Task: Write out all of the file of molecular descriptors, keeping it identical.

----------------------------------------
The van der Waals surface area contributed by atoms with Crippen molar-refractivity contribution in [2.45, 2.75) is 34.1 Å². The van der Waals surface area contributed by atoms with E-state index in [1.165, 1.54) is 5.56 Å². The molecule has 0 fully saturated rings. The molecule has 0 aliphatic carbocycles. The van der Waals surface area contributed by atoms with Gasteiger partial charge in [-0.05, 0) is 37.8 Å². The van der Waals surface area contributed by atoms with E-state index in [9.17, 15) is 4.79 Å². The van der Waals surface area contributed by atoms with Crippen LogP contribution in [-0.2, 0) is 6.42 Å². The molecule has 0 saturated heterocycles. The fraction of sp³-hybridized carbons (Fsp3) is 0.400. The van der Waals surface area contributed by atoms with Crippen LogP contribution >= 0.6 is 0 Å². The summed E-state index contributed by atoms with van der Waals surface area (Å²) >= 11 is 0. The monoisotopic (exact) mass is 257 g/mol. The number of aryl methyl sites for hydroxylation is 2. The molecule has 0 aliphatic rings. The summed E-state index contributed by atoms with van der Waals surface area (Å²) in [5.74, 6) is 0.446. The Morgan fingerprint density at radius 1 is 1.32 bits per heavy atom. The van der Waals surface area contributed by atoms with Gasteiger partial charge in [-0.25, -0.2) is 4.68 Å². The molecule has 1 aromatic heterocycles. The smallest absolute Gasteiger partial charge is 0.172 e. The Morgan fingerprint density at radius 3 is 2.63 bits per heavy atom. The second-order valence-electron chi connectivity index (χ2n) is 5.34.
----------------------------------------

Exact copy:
The van der Waals surface area contributed by atoms with Crippen molar-refractivity contribution in [2.45, 2.75) is 34.1 Å². The van der Waals surface area contributed by atoms with E-state index in [1.165, 1.54) is 5.56 Å². The molecule has 0 fully saturated rings. The molecule has 0 aliphatic carbocycles. The van der Waals surface area contributed by atoms with Gasteiger partial charge in [-0.05, 0) is 37.8 Å². The van der Waals surface area contributed by atoms with E-state index in [9.17, 15) is 4.79 Å². The van der Waals surface area contributed by atoms with Crippen LogP contribution in [-0.2, 0) is 6.42 Å². The molecule has 0 saturated heterocycles. The fraction of sp³-hybridized carbons (Fsp3) is 0.400. The van der Waals surface area contributed by atoms with Crippen LogP contribution >= 0.6 is 0 Å². The summed E-state index contributed by atoms with van der Waals surface area (Å²) >= 11 is 0. The monoisotopic (exact) mass is 257 g/mol. The number of aryl methyl sites for hydroxylation is 2. The molecule has 0 aliphatic rings. The summed E-state index contributed by atoms with van der Waals surface area (Å²) in [5.74, 6) is 0.446. The Morgan fingerprint density at radius 1 is 1.32 bits per heavy atom. The van der Waals surface area contributed by atoms with Gasteiger partial charge in [-0.25, -0.2) is 4.68 Å². The molecule has 1 aromatic heterocycles. The smallest absolute Gasteiger partial charge is 0.172 e. The Morgan fingerprint density at radius 3 is 2.63 bits per heavy atom. The second-order valence-electron chi connectivity index (χ2n) is 5.34.